Histopatology and morphometric analyses

The light microscopic appearance of lung tissue of all four groups after 3 h of mechanical ventilation is shown in Figure 3. In the group Control-MV, pulmonary parenchyma showed typical cavities, septs with congested capillaries and few macrophages and neutrophils inside (Figure 3A). In the HCl group, alveolar hemorrhage, infiltration of macrophages with hemosiderin pigment and alveolar wall dilation were observed (Figure 3B). In the HCl+PTX group, areas of hemorrhage in the alveoli, macrophage influx and dilation of alveolar septae could be observed (Figure 3C). In the PTX+HCl group, a greatly decreased volume of macrophages and red blood cells infiltrates in lung tissue. (Figure 3D).

 


 

In the morphometric analysis, there was an increase of neutrophils (Figure 4) in the HCl (2.83 ± 0.5/mm2) and HCl+PTX (2.81 ± 0.5/mm2) groups compared with the control (1.13 ± 0.3/mm2). A significant difference in this regard (p<0.05) was observed between the HCl+PTX (2.81± 0.5/mm2) and PTX+HCl (2.2 ± 0.4/mm2) groups. The macrophage counts (Figure 5) were high in the HCl and HCl+PTX groups (0.82 ± 0.13/mm2 and 0.43 ± 0.08*/mm2, respectively; *p<0.05). The macrophage count was lower in the control and PTX+HCl groups (0.25 ± 0.12/mm2 and 0.26 ± 0.06/mm2, respectively).

 

 

 

 

 

DISCUSSION

The present study demonstrated that pretreatment with PTX promoted the recovery of PaO2 after lung instillation of HCl and reduced both cytokine levels and the total protein content in BAL. The histological study among the experimental groups, particularly those with PTX pretreatment, indicated a significant reduction of macrophage and neutrophil infiltrate. On the other hand, PTX administration after HCl instillation was not able to reduce, nor did it prevent, the disruption of the alveolar surface. The drug was chosen following previous experimental data obtained in our laboratory.18,36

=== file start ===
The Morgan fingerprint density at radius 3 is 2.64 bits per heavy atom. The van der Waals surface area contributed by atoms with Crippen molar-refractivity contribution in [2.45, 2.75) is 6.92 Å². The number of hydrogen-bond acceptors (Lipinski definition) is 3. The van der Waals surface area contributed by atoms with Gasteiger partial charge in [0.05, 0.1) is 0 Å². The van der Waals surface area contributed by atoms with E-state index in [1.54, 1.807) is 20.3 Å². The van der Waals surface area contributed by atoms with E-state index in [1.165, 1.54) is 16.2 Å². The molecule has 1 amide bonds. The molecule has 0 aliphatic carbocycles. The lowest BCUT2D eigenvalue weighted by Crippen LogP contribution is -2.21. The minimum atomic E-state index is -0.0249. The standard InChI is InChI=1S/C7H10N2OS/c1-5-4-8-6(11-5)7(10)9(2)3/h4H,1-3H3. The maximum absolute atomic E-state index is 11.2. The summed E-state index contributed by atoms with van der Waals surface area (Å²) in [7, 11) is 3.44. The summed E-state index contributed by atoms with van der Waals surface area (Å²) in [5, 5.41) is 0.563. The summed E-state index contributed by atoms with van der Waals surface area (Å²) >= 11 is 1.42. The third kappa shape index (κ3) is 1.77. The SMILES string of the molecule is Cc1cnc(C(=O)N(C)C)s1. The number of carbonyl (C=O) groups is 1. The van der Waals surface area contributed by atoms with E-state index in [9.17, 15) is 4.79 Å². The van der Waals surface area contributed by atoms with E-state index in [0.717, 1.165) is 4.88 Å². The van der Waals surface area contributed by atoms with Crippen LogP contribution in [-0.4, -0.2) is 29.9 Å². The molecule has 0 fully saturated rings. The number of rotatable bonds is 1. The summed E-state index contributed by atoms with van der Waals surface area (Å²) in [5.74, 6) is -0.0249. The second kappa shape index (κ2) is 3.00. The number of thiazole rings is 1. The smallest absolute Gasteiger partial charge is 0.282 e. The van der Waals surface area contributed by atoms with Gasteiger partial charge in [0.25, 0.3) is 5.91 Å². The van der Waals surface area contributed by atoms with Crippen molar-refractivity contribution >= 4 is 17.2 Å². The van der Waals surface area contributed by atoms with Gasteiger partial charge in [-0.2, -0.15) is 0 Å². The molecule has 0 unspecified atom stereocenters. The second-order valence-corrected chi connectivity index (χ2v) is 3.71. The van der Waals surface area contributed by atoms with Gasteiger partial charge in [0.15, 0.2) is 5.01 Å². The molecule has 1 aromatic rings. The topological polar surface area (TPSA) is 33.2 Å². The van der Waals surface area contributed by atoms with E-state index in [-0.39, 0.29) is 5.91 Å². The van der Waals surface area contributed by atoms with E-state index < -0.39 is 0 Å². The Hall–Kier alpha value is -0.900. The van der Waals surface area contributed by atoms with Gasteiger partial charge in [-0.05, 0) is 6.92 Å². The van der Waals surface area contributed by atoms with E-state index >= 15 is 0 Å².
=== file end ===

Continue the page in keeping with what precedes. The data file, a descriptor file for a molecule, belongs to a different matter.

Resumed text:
We speculate that the findings from the current study may be of significance regarding a number of important related areas. First, pulmonary dysfunction worsens with mechanical ventilation. Second, pretreatment with PTX reduced the pulmonary dysfunction and inhibited TNF-alpha and PMN cells influx into the lung. Third, corticosterone may play a role in stabilizing the local inflammatory process.

In animals that received HCl instillation followed by mechanical ventilation (MV), there was a reduction of PaO2; in those post-infused with PTX, the oxygenation improved, and an even better oxygenation level was observed in the group pretreated with PTX. In rabbits, Nishina et al. (1998) demonstrated that pretreatment with lidocaine promoted the recovery of oxygenation after HCl-induced lung lesion model.19

In our model, we demonstrated that PTX reduces the lung lesions caused by HCl instillation, reducing both the total protein content in BAL and edema as assessed by the W/D ratio. Inflammatory mediators traffic neutrophils into the lungs, which causes a protein-rich pulmonary edema, one of the typical features of the pulmonary insult by acid aspiration, essentially because of the endothelial lesion.20

Morphometric analysis demonstrated an increase of both macrophages and neutrophils in the lungs previously instilled with HCl. However, an important reduction of both macrophages and neutrophils was observed in lungs of animals pretreated with PTX. Studies by Schreiber and colleagues (2006) demonstrated that the lung tissue of non-mechanically ventilated animals subjected to a unilateral acid instillation produced a strong inflammatory response.21

Several animal models of lung lesions are well-described in the literature as completely satisfactory and relevant to human disease states. The animal model used in the present study was chosen in view of the fact that more then 30% of human cases of acute pulmonary failure/ARDS are associated with gastric contents aspiration.22–24

Pretreatment with PTX also reduced the levels of TNF-a, and some studies have shown that PTX reduces the haemodynamic equilibrium disruption observed in cases such as hypovolemic shock, endotoxaemic shock, gastric aspiration and TNF-induced pulmonary lesions.25